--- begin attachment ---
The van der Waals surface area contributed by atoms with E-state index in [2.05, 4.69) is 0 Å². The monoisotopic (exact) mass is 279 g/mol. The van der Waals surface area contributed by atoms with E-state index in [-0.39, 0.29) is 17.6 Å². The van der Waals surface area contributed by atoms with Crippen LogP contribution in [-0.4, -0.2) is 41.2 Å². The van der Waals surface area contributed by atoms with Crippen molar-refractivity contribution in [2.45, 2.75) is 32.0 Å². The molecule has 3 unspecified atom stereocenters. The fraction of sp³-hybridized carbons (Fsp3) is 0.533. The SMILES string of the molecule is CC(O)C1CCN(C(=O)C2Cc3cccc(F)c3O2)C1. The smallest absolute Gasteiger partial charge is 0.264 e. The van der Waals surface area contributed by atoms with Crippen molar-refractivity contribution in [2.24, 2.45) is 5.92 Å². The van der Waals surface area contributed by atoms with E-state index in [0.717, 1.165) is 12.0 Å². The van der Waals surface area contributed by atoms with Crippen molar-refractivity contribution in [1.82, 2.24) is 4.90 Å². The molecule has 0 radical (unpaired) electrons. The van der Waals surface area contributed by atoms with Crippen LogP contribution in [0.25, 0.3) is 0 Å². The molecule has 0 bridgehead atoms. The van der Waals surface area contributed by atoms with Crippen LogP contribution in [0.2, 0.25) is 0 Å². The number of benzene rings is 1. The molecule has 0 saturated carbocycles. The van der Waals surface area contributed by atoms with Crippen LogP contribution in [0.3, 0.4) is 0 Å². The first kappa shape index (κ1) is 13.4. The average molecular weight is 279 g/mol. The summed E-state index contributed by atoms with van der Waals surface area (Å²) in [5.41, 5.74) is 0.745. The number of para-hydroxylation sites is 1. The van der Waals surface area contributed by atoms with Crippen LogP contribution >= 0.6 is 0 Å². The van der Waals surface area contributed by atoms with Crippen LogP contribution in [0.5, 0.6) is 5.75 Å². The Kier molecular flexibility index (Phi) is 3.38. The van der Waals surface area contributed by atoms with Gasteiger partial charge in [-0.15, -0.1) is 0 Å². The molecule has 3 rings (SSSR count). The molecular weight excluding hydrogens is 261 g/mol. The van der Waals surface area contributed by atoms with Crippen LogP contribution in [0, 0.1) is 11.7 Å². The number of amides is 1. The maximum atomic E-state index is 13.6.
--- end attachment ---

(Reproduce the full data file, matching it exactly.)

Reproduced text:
The van der Waals surface area contributed by atoms with E-state index in [2.05, 4.69) is 0 Å². The monoisotopic (exact) mass is 279 g/mol. The van der Waals surface area contributed by atoms with E-state index in [-0.39, 0.29) is 17.6 Å². The van der Waals surface area contributed by atoms with Crippen LogP contribution in [-0.4, -0.2) is 41.2 Å². The van der Waals surface area contributed by atoms with Crippen molar-refractivity contribution in [2.45, 2.75) is 32.0 Å². The molecule has 3 unspecified atom stereocenters. The fraction of sp³-hybridized carbons (Fsp3) is 0.533. The SMILES string of the molecule is CC(O)C1CCN(C(=O)C2Cc3cccc(F)c3O2)C1. The smallest absolute Gasteiger partial charge is 0.264 e. The van der Waals surface area contributed by atoms with Crippen molar-refractivity contribution in [2.24, 2.45) is 5.92 Å². The van der Waals surface area contributed by atoms with E-state index in [0.717, 1.165) is 12.0 Å². The van der Waals surface area contributed by atoms with Crippen molar-refractivity contribution in [1.82, 2.24) is 4.90 Å². The molecule has 0 radical (unpaired) electrons. The van der Waals surface area contributed by atoms with Crippen LogP contribution in [0.25, 0.3) is 0 Å². The molecule has 0 bridgehead atoms. The van der Waals surface area contributed by atoms with Crippen LogP contribution in [0.2, 0.25) is 0 Å². The number of benzene rings is 1. The molecule has 0 saturated carbocycles. The van der Waals surface area contributed by atoms with Crippen LogP contribution in [0.3, 0.4) is 0 Å². The first kappa shape index (κ1) is 13.4. The average molecular weight is 279 g/mol. The summed E-state index contributed by atoms with van der Waals surface area (Å²) in [5.41, 5.74) is 0.745. The number of para-hydroxylation sites is 1. The van der Waals surface area contributed by atoms with Crippen LogP contribution >= 0.6 is 0 Å². The van der Waals surface area contributed by atoms with Crippen LogP contribution in [0.5, 0.6) is 5.75 Å². The Kier molecular flexibility index (Phi) is 3.38. The van der Waals surface area contributed by atoms with Gasteiger partial charge in [-0.15, -0.1) is 0 Å². The molecule has 3 rings (SSSR count). The molecular weight excluding hydrogens is 261 g/mol. The van der Waals surface area contributed by atoms with Crippen LogP contribution in [0, 0.1) is 11.7 Å². The number of amides is 1. The maximum atomic E-state index is 13.6.